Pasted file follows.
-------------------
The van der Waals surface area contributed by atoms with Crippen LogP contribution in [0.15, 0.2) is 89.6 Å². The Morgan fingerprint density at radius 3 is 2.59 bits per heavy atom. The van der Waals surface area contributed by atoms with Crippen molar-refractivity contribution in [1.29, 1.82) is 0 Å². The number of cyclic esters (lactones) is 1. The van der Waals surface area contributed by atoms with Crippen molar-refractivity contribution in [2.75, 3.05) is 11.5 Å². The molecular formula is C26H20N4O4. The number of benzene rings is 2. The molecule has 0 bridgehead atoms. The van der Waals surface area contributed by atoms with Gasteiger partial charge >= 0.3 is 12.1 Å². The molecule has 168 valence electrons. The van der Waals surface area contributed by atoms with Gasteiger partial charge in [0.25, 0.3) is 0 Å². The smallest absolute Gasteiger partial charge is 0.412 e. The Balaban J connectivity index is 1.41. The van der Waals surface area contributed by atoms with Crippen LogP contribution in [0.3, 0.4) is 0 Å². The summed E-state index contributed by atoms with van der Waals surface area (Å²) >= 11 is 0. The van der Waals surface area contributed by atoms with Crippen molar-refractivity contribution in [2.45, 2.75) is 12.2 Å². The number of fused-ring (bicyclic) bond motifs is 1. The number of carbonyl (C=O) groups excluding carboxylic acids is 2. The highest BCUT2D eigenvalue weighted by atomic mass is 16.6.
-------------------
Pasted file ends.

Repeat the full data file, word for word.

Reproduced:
The van der Waals surface area contributed by atoms with Crippen LogP contribution in [0.15, 0.2) is 89.6 Å². The Morgan fingerprint density at radius 3 is 2.59 bits per heavy atom. The van der Waals surface area contributed by atoms with Crippen molar-refractivity contribution in [1.29, 1.82) is 0 Å². The number of cyclic esters (lactones) is 1. The van der Waals surface area contributed by atoms with Crippen molar-refractivity contribution in [2.75, 3.05) is 11.5 Å². The molecular formula is C26H20N4O4. The number of benzene rings is 2. The molecule has 0 bridgehead atoms. The van der Waals surface area contributed by atoms with Gasteiger partial charge >= 0.3 is 12.1 Å². The molecule has 168 valence electrons. The van der Waals surface area contributed by atoms with Gasteiger partial charge in [0.25, 0.3) is 0 Å². The smallest absolute Gasteiger partial charge is 0.412 e. The Balaban J connectivity index is 1.41. The van der Waals surface area contributed by atoms with Crippen LogP contribution in [0.3, 0.4) is 0 Å². The summed E-state index contributed by atoms with van der Waals surface area (Å²) >= 11 is 0. The van der Waals surface area contributed by atoms with Crippen molar-refractivity contribution in [2.45, 2.75) is 12.2 Å². The number of fused-ring (bicyclic) bond motifs is 1. The number of carbonyl (C=O) groups excluding carboxylic acids is 2. The highest BCUT2D eigenvalue weighted by atomic mass is 16.6.